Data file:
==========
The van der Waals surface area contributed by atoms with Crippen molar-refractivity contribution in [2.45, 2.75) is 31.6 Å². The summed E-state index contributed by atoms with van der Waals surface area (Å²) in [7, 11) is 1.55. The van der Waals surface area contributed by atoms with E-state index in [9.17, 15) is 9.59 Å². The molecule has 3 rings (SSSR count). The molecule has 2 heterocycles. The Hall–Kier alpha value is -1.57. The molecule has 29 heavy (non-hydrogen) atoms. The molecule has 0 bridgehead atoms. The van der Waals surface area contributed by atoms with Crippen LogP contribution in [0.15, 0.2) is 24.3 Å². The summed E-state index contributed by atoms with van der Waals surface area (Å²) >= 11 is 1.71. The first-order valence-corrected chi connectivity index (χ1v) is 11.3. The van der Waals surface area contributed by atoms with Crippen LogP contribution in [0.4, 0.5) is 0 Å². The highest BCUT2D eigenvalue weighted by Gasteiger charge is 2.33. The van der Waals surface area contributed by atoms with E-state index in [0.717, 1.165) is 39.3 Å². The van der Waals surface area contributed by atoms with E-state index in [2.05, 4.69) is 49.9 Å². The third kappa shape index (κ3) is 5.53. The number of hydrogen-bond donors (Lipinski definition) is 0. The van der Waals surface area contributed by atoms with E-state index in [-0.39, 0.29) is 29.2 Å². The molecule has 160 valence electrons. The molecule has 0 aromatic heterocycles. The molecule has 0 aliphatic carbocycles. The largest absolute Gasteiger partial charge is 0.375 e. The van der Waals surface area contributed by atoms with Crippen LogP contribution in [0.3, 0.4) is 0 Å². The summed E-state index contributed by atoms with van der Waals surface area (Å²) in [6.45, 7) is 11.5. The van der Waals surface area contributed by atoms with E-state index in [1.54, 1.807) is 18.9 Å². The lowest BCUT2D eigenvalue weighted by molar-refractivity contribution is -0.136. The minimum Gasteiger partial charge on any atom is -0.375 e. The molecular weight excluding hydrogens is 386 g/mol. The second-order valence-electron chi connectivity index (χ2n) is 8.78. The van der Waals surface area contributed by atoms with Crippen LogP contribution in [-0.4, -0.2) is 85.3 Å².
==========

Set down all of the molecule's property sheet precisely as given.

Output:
The van der Waals surface area contributed by atoms with Crippen molar-refractivity contribution in [2.45, 2.75) is 31.6 Å². The summed E-state index contributed by atoms with van der Waals surface area (Å²) in [7, 11) is 1.55. The van der Waals surface area contributed by atoms with E-state index in [9.17, 15) is 9.59 Å². The molecule has 3 rings (SSSR count). The molecule has 2 heterocycles. The Hall–Kier alpha value is -1.57. The molecule has 29 heavy (non-hydrogen) atoms. The molecule has 0 bridgehead atoms. The van der Waals surface area contributed by atoms with Crippen LogP contribution in [0.15, 0.2) is 24.3 Å². The summed E-state index contributed by atoms with van der Waals surface area (Å²) >= 11 is 1.71. The first-order valence-corrected chi connectivity index (χ1v) is 11.3. The van der Waals surface area contributed by atoms with Crippen LogP contribution in [0.4, 0.5) is 0 Å². The highest BCUT2D eigenvalue weighted by Gasteiger charge is 2.33. The van der Waals surface area contributed by atoms with E-state index in [0.717, 1.165) is 39.3 Å². The van der Waals surface area contributed by atoms with E-state index in [2.05, 4.69) is 49.9 Å². The third kappa shape index (κ3) is 5.53. The number of hydrogen-bond donors (Lipinski definition) is 0. The van der Waals surface area contributed by atoms with E-state index in [-0.39, 0.29) is 29.2 Å². The molecule has 160 valence electrons. The molecule has 0 aromatic heterocycles. The molecule has 0 aliphatic carbocycles. The largest absolute Gasteiger partial charge is 0.375 e. The van der Waals surface area contributed by atoms with Crippen LogP contribution in [0.3, 0.4) is 0 Å². The summed E-state index contributed by atoms with van der Waals surface area (Å²) in [6.45, 7) is 11.5. The van der Waals surface area contributed by atoms with E-state index in [1.54, 1.807) is 18.9 Å². The lowest BCUT2D eigenvalue weighted by molar-refractivity contribution is -0.136. The minimum Gasteiger partial charge on any atom is -0.375 e. The molecular weight excluding hydrogens is 386 g/mol. The second-order valence-electron chi connectivity index (χ2n) is 8.78. The van der Waals surface area contributed by atoms with Crippen LogP contribution in [-0.4, -0.2) is 85.3 Å².